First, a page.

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I'm wondering if there is a specific word describing this trait. For example if I tend to think that 'If I pass this exam I am a genius, if I fail I am an utter imbecile'?

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closed as not a real question by RegDwigнt Sep 25 '12 at 18:19

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A person who changes his/her opinion easily is often a politician. –  coleopterist Sep 25 '12 at 13:55
    
A politician can change his/her expressed opinion without changing his/her underlying opinion just like a politician can change his/her accent without changing his/her identity. –  emory Sep 25 '12 at 15:10
    
@emory you have a gleaming career ahead, helping politicians remain doppelganging liars. –  New Alexandria Sep 25 '12 at 15:20
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I wonder if you're looking for something else? Your example as given isn't necessarily a contradictory opinion. A person could truly believe both that they are a genius if they pass a test, and an imbecile if they don't. Those aren't two changed opinions, but rather two evaluations of different outcomes. –  ghoppe Sep 25 '12 at 15:47
    
I suspect you're looking for the word for a worldview in which one define's one's self by the judgment of others or one's outcomes, rather than a word (like fickle, below) for one who easily changes one's opinions ... –  mikebabcock Sep 25 '12 at 17:14
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9 Answers 9

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A Flip-flopper (U-turn in the UK) is used to describe someone who frequently changes their opinions. It's often used to describe politicians who change their stances to go with the current popular sentiment.

Someone who wavers on their opinions and can't make up their mind is said to be vacillating or indecisive.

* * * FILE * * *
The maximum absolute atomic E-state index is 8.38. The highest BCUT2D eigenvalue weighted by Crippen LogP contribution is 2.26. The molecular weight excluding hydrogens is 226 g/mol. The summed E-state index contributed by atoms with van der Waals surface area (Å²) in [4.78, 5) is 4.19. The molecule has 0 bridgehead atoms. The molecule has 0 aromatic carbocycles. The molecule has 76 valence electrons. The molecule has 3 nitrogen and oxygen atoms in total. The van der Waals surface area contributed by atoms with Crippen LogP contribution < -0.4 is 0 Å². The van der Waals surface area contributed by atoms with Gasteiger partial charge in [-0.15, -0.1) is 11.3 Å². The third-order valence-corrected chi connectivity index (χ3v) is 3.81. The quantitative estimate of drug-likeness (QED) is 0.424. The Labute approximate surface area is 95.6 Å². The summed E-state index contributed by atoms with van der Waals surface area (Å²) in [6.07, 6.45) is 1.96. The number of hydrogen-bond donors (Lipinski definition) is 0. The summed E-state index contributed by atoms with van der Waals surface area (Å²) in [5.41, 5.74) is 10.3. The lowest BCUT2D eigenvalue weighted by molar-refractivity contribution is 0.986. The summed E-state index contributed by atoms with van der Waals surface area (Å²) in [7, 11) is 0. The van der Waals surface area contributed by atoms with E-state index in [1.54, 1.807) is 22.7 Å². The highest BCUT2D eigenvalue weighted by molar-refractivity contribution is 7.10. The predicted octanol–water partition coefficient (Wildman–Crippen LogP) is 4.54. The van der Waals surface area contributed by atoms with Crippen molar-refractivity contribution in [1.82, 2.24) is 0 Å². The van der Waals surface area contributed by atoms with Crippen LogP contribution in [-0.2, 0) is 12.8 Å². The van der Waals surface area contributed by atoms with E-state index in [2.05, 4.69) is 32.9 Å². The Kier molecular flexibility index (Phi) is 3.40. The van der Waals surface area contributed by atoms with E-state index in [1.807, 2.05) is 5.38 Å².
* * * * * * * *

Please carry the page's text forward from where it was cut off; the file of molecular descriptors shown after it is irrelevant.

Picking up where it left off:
A person who changes loyalty based on whether or not something is succeeding is referred to as fair-weather - particularly the fair-weather fan when speaking about a sports team supporter.

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Note that "flip-flopper" is mostly used for politicians, rarely for someone who changes his opinion about his favorite kind of shoes or some such. A "fair-weather friend" is more specific. It says he's only on your side when you're succesful. –  Jay Sep 25 '12 at 14:06
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I always thought vacillating meant flip-flopping back and forth between alternatives, choosing different ones at different times, while indecisive meant someone who was dithering and wasn't choosing at all between alternatives. –  Dilip Sarwate Sep 25 '12 at 14:26
    
@DilipSarwate According to the online dictionaries I have access to, indecisive is a synonym for vacillating. My first thought was the same as yours. –  Marcus_33 Sep 25 '12 at 14:51
    
Not even. Flip flopper suggests a change of opinion on an issue that has an opinion, as in politics. The example in the question is about self determination. –  chad Sep 25 '12 at 16:11
    
The phenomen described doesn't seem to be one of changing a position or opinion, but rather one of not holding a belief in a middle ground. As these words describe changing beliefs, I think it misses the mark by implying action already performed as opposed to views on actions yet unperformed. –  Edwin Buck Sep 25 '12 at 16:37
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Fickle (“Quick to change one’s opinion or allegiance; insincere; not loyal or reliable”) and compliant (“Willing to comply; yielding; bending; pliant; submissive; willing to do what someone wants”) are possibilities. Mercurial (“Volatile; erratic; unstable; flighty; fickle or changeable in temperament”) and capricious (“Impulsive and unpredictable; determined by chance, impulse, or whim”) also are nice.

Also see:
Word describing the reversal of emotions,
What word should I use for something that fails intermittently?,
What do you call someone who likes variety?,
Word to describe “fleeting, wandering and prone to drifting off” of thought

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"Fickle" is an excellent answer. "Compliant" not necessarily: a person who is compliant is giving in to someone else, but if that person is consistent, then the first person will be too. "Mercurial", okay, though I don't think that's much used anymore. "Capricious" maybe, though that's no so much that they change their opinions as that they do things on the spur of the moment. It's more their actions that are constantly changing than their opinions. –  Jay Sep 25 '12 at 14:04